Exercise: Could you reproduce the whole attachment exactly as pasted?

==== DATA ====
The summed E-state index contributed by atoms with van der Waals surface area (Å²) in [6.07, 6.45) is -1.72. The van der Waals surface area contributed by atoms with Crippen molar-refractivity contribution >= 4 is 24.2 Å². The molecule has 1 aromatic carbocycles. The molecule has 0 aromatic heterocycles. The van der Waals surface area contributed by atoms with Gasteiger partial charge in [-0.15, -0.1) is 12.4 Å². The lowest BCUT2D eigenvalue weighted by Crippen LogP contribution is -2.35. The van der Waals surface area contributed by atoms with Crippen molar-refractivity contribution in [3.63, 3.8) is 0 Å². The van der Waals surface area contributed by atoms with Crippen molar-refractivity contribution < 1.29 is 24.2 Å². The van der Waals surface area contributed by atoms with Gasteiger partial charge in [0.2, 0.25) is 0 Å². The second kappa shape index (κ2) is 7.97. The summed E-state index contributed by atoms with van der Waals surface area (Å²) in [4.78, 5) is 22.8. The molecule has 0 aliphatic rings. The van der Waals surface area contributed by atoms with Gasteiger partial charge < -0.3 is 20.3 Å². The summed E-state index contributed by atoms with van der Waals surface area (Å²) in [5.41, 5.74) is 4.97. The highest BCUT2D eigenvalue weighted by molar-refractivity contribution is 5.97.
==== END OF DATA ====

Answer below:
The summed E-state index contributed by atoms with van der Waals surface area (Å²) in [6.07, 6.45) is -1.72. The van der Waals surface area contributed by atoms with Crippen molar-refractivity contribution >= 4 is 24.2 Å². The molecule has 1 aromatic carbocycles. The molecule has 0 aromatic heterocycles. The van der Waals surface area contributed by atoms with Gasteiger partial charge in [-0.15, -0.1) is 12.4 Å². The lowest BCUT2D eigenvalue weighted by Crippen LogP contribution is -2.35. The van der Waals surface area contributed by atoms with Crippen molar-refractivity contribution in [3.63, 3.8) is 0 Å². The van der Waals surface area contributed by atoms with Crippen molar-refractivity contribution < 1.29 is 24.2 Å². The van der Waals surface area contributed by atoms with Gasteiger partial charge in [0.2, 0.25) is 0 Å². The second kappa shape index (κ2) is 7.97. The summed E-state index contributed by atoms with van der Waals surface area (Å²) in [4.78, 5) is 22.8. The molecule has 0 aliphatic rings. The van der Waals surface area contributed by atoms with Gasteiger partial charge < -0.3 is 20.3 Å². The summed E-state index contributed by atoms with van der Waals surface area (Å²) in [5.41, 5.74) is 4.97. The highest BCUT2D eigenvalue weighted by molar-refractivity contribution is 5.97.